hence the guetta sound is the definitive pop noise, where it was once that of the much more rap-indebted timbaland & magoo or neptunes (btw: i strongly contest your placement of pharrell and nelly together as leaders of the sound – pharrell is one of the defining geniuses, and architects of the period, nelly was a fun semi-joke rapper with a few hits under his belt). i don’t necessarily think its insularity on the part of either the rap ‘scene’ or the rnb ‘scene’ – its more that the money is for the most part in a different place. i mean, 50 cent and ludacris have both been on guetta tracks.

    hope ive been clear and not too rambly, i sense that ive used a lot of brackets :/

    • lucatira says:

      your “woke up in a new bugatti” point is a very interesting one, because the fact that todays rappers aren’t as soft as nelly doesn’t mean that they are authentic or “real”. It seems that it is possible to reach quite a mainstream market without having to make what you would describe as mainstream music, maybe because of youtube etc. i mean Waka Flacka “hard in the paint” is every bit as much a novelty pop song as the “Cha Cha slide”, just in a very different way. and your right soulja boy definitely had a big part in that

      • Chris E says:

        well, authenticity is a new criterion to introduce here, and a very difficult one to get a handle on! i see what you mean about ‘hard in the paint’, though i also have reservations about your characterization of its ‘realness.’ to me its a very ‘authentic’ track, but i do agree that its *chart* success is based partly on it being seen by the public as a novelty song to some extent (and there are lots of very touchy social/racial things to unpack about that). what do you consider inauthentic about waka flaka?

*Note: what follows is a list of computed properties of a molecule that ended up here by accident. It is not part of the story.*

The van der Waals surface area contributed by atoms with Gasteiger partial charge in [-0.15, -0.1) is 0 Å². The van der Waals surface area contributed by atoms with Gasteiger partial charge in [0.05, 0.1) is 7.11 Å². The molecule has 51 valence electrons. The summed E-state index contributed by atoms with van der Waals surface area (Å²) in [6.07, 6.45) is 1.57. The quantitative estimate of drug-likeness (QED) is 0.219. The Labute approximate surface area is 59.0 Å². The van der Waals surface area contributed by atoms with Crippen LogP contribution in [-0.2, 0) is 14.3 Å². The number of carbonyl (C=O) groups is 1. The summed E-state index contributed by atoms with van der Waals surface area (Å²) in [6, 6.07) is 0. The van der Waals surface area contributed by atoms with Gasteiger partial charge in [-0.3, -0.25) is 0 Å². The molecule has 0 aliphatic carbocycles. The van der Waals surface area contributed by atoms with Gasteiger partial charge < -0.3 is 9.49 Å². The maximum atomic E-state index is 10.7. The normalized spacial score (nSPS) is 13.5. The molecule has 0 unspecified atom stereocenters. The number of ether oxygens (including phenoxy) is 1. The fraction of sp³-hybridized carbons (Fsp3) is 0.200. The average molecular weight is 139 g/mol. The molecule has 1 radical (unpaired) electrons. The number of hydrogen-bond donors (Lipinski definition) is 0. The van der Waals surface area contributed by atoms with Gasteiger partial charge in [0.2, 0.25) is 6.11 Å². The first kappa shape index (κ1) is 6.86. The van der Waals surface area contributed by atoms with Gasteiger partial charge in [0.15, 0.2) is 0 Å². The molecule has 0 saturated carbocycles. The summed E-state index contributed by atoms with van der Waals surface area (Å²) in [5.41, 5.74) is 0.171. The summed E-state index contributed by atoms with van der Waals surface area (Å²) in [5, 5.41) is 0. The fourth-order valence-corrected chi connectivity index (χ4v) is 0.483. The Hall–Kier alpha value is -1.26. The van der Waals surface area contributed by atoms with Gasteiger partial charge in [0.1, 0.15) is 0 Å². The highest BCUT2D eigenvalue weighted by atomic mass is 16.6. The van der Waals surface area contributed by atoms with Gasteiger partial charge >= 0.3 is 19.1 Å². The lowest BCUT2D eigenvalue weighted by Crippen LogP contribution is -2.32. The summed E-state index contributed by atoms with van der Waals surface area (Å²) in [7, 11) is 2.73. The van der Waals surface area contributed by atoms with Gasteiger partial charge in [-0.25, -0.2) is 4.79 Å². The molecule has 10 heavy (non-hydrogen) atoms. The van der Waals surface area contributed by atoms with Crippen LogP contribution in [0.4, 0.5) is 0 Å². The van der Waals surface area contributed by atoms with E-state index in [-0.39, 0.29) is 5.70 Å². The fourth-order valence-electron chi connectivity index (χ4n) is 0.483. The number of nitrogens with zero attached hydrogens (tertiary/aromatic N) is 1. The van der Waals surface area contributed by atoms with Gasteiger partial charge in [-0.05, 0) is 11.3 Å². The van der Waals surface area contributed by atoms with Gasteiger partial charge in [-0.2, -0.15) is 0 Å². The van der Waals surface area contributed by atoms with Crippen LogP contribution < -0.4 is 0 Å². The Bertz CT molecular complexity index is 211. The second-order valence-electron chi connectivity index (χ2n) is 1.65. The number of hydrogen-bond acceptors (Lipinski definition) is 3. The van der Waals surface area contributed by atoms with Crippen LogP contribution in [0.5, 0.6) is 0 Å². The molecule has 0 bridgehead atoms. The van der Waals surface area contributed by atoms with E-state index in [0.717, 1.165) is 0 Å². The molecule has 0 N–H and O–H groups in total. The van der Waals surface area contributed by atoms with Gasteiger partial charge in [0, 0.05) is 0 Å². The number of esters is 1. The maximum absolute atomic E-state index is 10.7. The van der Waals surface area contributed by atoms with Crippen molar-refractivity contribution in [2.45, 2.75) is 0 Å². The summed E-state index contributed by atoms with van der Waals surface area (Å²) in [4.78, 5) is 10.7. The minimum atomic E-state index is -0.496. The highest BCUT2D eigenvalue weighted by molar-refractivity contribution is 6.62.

2. Chris E says:

    hey luca, dunno if you will check this but this article is a really really interesting one on this issue: http://splicetoday.com/music/meet-the-new-charts-worse-than-the-old-charts

    it looks at the way in which the reshuffling of chart rules in america have affected the way in which ‘r&b’ songs (as well as songs from other genres, like rock, and country particularly) chart in both the Billboard Hot 100 (the central American chart), as well as in the supposedly more specific R&B charts. essentially Billboard have started calculating chart positions differently, with a lot less consideration given to radio airplay, and more to digital sales; having your song played all the time on r&b/rap radio (or indeed any genre radio) bumps your track up the genre chart to the point at which it has some media profile, without necessarily being able to compete in terms of brute sales – it’s – relatively speaking – a more grassroots process that to some extent protects the boundaries of the genre and allows it to organically sustain itself within the pop sphere. under the new system, Billboard adjudicates an artist’s genre, and consequently that artist’s songs’ genre – irrespective of whether those songs were actually successful or popular on genre radio. the article uses rihanna as an excellent example – please don’t stop the music is now classified as r&b, despite obviously having nothing to do with it. likewise: flo rida does not get r&b play and clearly isnt really an urban artist, but he’s being sustained as a rap artist by his pop qualities, and still being rewarded in the rap/r&b charts.